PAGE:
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FAQs

What is a public-area mobile robot (PMR)?

There are numerous ways of referring to public-area mobile robots including: sidewalk robots, personal delivery devices (PDDs), micro-utility devices (MUDs), etc.  For our purposes, a PMR is an unmanned mobile robot — on wheels or legs — that operates at pedestrian speeds in public spaces such as sidewalks, footpaths, bikeways, roadways, malls, airports, hospitals, parks, etc.

 

Battery-operated and efficient, PMRs might perform one or more tasks such as delivery, maintenance, or security. They can be teleoperated or automated and can be integrated with electric goods vans and secure locker systems. For additional clarity, PMRs do NOT include robots used in industrial, manufacturing or warehouse settings, farming/agricultural robots, aerial drones, electric scooters or e-bikes.

Our blog, Defining PMRs”,  provides a more detailed overview of PMRs in context of ISO 4448.

Are we doing justice to sidewalk robots? views PMRs through the lens of emerging legislation in the USA.

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International Standards Organization

What are ISO standards?

The International Organization for Standardization (ISO) is an independent, non-governmental international organization with a membership of 167 national standards bodies. It brings together experts to share knowledge and develop voluntary, consensus-based, market relevant International Standards that support innovation and provide solutions to global challenges. Standards are the distilled wisdom of people with expertise in their subject matter and who know the needs of the organizations they represent – people such as manufacturers, sellers, buyers, customers, trade associations, users or regulators.

At URF, our focus is to develop the ISO TC204 WG19 DTS4448, a global standard that sets the parameters and procedures for "Intelligent transport systems — Public-area mobile robots (PMRs) and automated pathway devices".  TC204 refers to the ISO Technical Committee that is focused on Intelligent transport systems. WG19 refers to Working Group 19 that is focused on Mobility integration. The convenor of this working group is Knut Evensen. WG19 has 165 people registered representing 21 countries and 4 liaison organisations. Started in December 2018, the group currently has 43 standards in various stages ranging from proposal to publication.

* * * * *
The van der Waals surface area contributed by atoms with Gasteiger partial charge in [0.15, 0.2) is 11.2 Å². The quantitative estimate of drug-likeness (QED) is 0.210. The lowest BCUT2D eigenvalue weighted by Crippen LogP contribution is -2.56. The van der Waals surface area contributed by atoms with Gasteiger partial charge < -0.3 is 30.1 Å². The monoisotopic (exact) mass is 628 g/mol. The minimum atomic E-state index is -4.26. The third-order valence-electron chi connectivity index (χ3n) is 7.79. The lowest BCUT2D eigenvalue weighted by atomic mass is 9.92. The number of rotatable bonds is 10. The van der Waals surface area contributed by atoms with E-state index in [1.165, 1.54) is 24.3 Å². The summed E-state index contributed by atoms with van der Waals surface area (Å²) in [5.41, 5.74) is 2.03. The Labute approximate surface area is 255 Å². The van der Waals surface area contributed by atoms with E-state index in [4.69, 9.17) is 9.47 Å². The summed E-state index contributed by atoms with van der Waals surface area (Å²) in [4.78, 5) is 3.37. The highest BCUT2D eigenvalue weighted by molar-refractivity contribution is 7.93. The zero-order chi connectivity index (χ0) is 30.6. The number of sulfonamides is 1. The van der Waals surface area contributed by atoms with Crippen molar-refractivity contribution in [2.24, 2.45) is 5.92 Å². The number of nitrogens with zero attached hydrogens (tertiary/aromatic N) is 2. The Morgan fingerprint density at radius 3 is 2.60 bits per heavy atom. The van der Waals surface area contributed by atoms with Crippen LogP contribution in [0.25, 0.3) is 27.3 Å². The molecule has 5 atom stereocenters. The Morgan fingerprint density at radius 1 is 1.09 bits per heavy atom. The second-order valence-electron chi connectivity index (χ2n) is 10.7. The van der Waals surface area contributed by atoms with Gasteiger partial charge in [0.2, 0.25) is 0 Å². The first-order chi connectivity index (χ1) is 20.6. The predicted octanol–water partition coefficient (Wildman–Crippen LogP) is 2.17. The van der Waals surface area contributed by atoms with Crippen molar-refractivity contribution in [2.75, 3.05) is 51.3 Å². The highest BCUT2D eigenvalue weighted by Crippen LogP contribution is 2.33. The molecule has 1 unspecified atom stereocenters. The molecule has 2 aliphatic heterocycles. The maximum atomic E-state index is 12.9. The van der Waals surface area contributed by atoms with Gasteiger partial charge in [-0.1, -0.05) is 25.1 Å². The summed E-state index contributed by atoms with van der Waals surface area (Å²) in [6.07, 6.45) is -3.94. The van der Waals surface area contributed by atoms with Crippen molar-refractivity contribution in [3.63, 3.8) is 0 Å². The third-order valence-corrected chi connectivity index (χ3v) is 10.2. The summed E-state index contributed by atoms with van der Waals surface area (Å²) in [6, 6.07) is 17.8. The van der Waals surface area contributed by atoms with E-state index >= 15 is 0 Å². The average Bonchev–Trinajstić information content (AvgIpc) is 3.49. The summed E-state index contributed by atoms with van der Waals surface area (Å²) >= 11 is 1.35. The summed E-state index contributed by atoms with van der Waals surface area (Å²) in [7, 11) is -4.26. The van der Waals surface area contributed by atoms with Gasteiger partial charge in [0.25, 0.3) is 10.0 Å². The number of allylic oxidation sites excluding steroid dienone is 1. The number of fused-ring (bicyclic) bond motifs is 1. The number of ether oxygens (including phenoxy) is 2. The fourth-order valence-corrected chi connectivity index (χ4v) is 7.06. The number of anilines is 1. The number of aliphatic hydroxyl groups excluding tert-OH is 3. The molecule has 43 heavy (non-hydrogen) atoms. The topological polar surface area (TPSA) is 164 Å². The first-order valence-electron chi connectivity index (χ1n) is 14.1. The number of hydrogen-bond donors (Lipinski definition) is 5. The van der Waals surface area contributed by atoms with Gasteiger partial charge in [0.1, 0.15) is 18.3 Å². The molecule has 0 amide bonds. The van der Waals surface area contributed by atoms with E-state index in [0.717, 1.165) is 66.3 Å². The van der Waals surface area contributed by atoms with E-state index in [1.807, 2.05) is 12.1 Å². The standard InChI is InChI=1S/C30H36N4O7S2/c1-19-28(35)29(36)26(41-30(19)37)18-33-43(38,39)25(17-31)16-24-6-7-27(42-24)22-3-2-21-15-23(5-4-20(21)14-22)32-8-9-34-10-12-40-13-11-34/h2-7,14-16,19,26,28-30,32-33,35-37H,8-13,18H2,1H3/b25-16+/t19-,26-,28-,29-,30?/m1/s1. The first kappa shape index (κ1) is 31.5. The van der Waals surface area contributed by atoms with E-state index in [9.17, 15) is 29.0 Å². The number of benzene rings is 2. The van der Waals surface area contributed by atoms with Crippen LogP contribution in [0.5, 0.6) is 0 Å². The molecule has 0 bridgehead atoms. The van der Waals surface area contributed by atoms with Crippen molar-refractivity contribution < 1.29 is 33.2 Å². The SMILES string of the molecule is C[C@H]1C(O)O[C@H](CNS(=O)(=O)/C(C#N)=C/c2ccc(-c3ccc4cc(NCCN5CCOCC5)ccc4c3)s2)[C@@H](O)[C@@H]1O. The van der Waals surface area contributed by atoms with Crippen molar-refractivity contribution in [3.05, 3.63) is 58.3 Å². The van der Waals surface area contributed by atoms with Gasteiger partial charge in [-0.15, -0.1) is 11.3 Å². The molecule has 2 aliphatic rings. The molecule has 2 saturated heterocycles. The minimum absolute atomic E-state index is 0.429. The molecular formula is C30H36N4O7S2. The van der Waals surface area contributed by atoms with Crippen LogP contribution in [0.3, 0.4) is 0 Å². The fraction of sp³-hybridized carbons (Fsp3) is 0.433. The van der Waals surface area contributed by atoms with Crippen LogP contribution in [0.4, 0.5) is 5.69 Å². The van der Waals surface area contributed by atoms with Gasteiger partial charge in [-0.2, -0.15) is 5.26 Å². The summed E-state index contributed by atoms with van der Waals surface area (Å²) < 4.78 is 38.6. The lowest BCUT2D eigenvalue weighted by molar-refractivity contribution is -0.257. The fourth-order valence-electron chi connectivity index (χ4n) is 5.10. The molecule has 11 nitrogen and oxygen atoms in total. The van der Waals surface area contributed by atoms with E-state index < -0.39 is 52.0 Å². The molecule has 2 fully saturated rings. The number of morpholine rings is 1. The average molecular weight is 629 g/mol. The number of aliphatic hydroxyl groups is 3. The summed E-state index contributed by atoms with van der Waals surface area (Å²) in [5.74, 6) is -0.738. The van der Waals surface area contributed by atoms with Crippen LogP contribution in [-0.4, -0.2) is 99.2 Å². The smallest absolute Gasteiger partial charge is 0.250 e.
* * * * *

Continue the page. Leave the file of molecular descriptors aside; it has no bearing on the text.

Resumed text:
Purpose of WG19:

WG19 will act as a facilitator for Mobility standards development, and equally importantly the harmonization and consensus forming group for Mobility standards in liaison with other ITS standards groups.
 

The domain of interest for WG19 is:

• Specific mobility integration needs in urban and rural areas, including concepts such as Smart Cities

• Parking and Parking integration

• Standardisation supporting the Public Sector (and other) regulation information sharing needs such as Electronic Traffic Regulations (METR) and controlled zones

• Harmonization of terminology and related architectural aspects that involves mobility issues benefitting from integration across transport sectors (for submission to WG1)

• Governance support for ITS Operations

• Automation integration in the overall transport chain, ranging from micromobility in urban areas, such as Public-area Mobile Robots to coordination of automated road vehicles

• Mobility aspects that are cross-cutting and not covered by any single WG in the ITS domain.

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Accessibility charities

How do PMRs connect with universal accessibility?

In many cities, pedestrian infrastructure is confronting for people with mobility challenges whether blind, deaf, or confined to a wheelchair. PMRs that provide delivery services to members of a local community can be a lifeline for some with disabilities. 

As importantly, PMRs share the same infrastructural challenges as do many members of the accessibility community. This common cause is one of the core values of the URF — we argue for improved compliance with national accessibility guidelines as a prerequisite to operating licences in cities. 

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